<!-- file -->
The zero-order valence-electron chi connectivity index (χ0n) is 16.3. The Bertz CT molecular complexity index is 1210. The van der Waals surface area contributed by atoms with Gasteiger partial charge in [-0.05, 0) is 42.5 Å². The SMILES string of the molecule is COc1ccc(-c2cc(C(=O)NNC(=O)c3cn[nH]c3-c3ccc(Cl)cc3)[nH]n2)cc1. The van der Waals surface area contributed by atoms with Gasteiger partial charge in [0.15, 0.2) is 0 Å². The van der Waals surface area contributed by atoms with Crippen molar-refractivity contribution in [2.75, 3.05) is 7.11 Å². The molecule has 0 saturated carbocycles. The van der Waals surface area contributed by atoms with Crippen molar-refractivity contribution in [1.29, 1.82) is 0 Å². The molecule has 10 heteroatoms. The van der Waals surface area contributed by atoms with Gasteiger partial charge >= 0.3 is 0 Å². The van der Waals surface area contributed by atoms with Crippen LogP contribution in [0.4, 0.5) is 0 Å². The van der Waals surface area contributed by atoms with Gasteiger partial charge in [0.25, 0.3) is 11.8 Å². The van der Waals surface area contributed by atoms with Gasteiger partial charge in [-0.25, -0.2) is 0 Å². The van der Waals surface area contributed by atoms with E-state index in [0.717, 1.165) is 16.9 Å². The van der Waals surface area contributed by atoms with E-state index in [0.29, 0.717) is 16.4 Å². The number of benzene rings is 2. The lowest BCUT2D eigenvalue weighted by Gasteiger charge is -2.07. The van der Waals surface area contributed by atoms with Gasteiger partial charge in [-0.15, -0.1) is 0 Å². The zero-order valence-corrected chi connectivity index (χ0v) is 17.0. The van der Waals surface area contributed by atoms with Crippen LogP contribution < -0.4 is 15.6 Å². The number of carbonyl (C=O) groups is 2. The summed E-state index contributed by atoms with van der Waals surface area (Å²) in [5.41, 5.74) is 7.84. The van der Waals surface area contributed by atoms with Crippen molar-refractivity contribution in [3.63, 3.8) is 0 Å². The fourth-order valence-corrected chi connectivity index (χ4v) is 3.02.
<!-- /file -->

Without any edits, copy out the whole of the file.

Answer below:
The zero-order valence-electron chi connectivity index (χ0n) is 16.3. The Bertz CT molecular complexity index is 1210. The van der Waals surface area contributed by atoms with Gasteiger partial charge in [-0.05, 0) is 42.5 Å². The SMILES string of the molecule is COc1ccc(-c2cc(C(=O)NNC(=O)c3cn[nH]c3-c3ccc(Cl)cc3)[nH]n2)cc1. The van der Waals surface area contributed by atoms with Gasteiger partial charge in [0.15, 0.2) is 0 Å². The van der Waals surface area contributed by atoms with Crippen molar-refractivity contribution in [2.75, 3.05) is 7.11 Å². The molecule has 0 saturated carbocycles. The van der Waals surface area contributed by atoms with Crippen molar-refractivity contribution in [1.29, 1.82) is 0 Å². The molecule has 10 heteroatoms. The van der Waals surface area contributed by atoms with Gasteiger partial charge >= 0.3 is 0 Å². The van der Waals surface area contributed by atoms with Crippen LogP contribution in [0.4, 0.5) is 0 Å². The van der Waals surface area contributed by atoms with Gasteiger partial charge in [0.25, 0.3) is 11.8 Å². The van der Waals surface area contributed by atoms with Gasteiger partial charge in [-0.25, -0.2) is 0 Å². The van der Waals surface area contributed by atoms with E-state index in [0.717, 1.165) is 16.9 Å². The van der Waals surface area contributed by atoms with E-state index in [0.29, 0.717) is 16.4 Å². The number of benzene rings is 2. The lowest BCUT2D eigenvalue weighted by Gasteiger charge is -2.07. The van der Waals surface area contributed by atoms with Gasteiger partial charge in [-0.15, -0.1) is 0 Å². The zero-order valence-corrected chi connectivity index (χ0v) is 17.0. The van der Waals surface area contributed by atoms with Crippen LogP contribution < -0.4 is 15.6 Å². The number of carbonyl (C=O) groups is 2. The summed E-state index contributed by atoms with van der Waals surface area (Å²) in [5.41, 5.74) is 7.84. The van der Waals surface area contributed by atoms with Crippen molar-refractivity contribution in [3.63, 3.8) is 0 Å². The fourth-order valence-corrected chi connectivity index (χ4v) is 3.02.